A Legendary car: Lamborghini Miura Jota
|   Tuesday, June 04, 2013
The Lamborghini Miura Jota is a unicorn car in the industry. Just like the legendary animal, it is impossible to find. No one can buy it because the only unit has disappeared.

When it was launched in 1966, the Lamborghini Miura was the fastest production car. The legend says that this car was designed by engineers at Lamborghini in their spare time against the wishes of Ferruccio Lamborghini, the company founder. The three engineers whom we owe this car were Gian Paulo Dallara, Paulo Stanzani and Bob Wallace.
The three have developed a so-called P400 chassis which was based on a car for the road but with pedigree in racing. The P400 used a V12 engine. Bertone designed the body then, and the car was first presented to the public at the Geneva Motor Show in 1966.

The public and media reaction was incredible, so that Lamborghini decided to produce the model in series since 1967. The official name would be Miura, renouncing the P400 name (an acronym derived from the phrase "Posteriore 4 liters"). But the name is used to refer to the first copies of the Miura, which were powered by V12 displacing 3.9 liters. The model was then followed by the Miura P400S, or the Miura S, this version was presented at the Turin Motor Show in 1968. The engine had 20 extra horsepower, and a number of improvements: electric windows, chrome exterior, air conditioning optional. About 140 copies The Lamborghini the Miura S units have been produced.

In 1970, Wallace, realized that it can substantially improve the Miura model. Thus, the 5084 chassis was used to create Jota, a Miura race car that can satisfy the chapter J of the FIA ​​regulations for sports cars. Wallace created this unique copy in his spare time and weekends. The Italian brand officials were not interested in motorsport. The Jota was born, thus, out of pure passion. And he had to have a tragic destiny.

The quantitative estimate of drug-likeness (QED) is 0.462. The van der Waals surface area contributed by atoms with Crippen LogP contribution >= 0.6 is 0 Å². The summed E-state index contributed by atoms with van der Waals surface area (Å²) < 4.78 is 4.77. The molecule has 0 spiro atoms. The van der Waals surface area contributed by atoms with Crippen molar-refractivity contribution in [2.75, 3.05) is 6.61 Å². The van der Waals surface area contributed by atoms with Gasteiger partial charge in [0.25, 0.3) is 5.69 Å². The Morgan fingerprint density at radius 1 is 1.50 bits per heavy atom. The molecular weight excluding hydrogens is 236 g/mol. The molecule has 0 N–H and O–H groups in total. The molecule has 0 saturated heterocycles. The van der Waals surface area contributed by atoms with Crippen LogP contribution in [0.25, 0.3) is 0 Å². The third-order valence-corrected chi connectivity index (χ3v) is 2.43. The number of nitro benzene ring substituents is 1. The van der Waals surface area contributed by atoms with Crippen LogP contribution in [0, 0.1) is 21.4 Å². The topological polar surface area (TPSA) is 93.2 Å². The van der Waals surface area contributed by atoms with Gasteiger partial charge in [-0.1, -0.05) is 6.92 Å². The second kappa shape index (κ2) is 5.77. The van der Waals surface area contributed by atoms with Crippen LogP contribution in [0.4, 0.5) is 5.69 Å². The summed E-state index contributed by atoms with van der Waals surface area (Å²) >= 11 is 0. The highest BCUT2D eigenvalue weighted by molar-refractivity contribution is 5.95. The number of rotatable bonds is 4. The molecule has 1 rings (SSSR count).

The engine, a V12, had to ondergo a complete set of changes that were to take the total power to 440 hp. Together with a box of short reports, Jota became extremely fast for its time. The Jota had to travel 20,000 kilometers of testing, and the top speed was 300 km / hour. The first 100 km / h was reached in about 3 seconds.

Due to the economic crisis of 1972, the copy had to be sold to the INTERAUTO of Brescia. An employee of this company was to destroy the car in an accident which happened on near the city of Brescia. The damages were too extensive for the machine to still be repaired because it burned completely. The accident was to attract the attention of many enthusiasts of the Miura model and Lamborghini received requests to recreate this model. Thus was born the Miura SVJ, a variant produced in only six copies.

Today, the six existing SVJ models are all that remains of the legendary Miura Jota, a unique car but one that inspired generations of car enthusiasts.
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